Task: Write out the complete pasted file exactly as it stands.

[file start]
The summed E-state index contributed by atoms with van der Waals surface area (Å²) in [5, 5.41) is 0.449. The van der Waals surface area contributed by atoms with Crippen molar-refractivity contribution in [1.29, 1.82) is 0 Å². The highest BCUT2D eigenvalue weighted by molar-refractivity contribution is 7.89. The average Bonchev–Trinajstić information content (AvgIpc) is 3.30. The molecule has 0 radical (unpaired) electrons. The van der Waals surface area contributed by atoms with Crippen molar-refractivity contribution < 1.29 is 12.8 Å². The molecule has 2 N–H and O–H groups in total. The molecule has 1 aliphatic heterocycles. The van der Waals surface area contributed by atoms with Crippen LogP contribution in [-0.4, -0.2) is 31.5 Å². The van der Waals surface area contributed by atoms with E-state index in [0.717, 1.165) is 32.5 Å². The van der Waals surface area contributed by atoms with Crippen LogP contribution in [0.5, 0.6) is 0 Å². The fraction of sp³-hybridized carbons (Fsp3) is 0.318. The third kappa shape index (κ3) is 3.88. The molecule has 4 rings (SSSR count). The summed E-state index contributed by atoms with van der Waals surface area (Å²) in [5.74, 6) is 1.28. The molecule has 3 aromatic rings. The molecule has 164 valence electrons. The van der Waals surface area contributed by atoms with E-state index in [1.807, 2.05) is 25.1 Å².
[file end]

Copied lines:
The summed E-state index contributed by atoms with van der Waals surface area (Å²) in [5, 5.41) is 0.449. The van der Waals surface area contributed by atoms with Crippen molar-refractivity contribution in [1.29, 1.82) is 0 Å². The highest BCUT2D eigenvalue weighted by molar-refractivity contribution is 7.89. The average Bonchev–Trinajstić information content (AvgIpc) is 3.30. The molecule has 0 radical (unpaired) electrons. The van der Waals surface area contributed by atoms with Crippen molar-refractivity contribution < 1.29 is 12.8 Å². The molecule has 2 N–H and O–H groups in total. The molecule has 1 aliphatic heterocycles. The van der Waals surface area contributed by atoms with Crippen LogP contribution in [-0.4, -0.2) is 31.5 Å². The van der Waals surface area contributed by atoms with E-state index in [0.717, 1.165) is 32.5 Å². The van der Waals surface area contributed by atoms with Crippen LogP contribution in [0.5, 0.6) is 0 Å². The fraction of sp³-hybridized carbons (Fsp3) is 0.318. The third kappa shape index (κ3) is 3.88. The molecule has 4 rings (SSSR count). The summed E-state index contributed by atoms with van der Waals surface area (Å²) in [5.74, 6) is 1.28. The molecule has 3 aromatic rings. The molecule has 164 valence electrons. The van der Waals surface area contributed by atoms with E-state index in [1.807, 2.05) is 25.1 Å².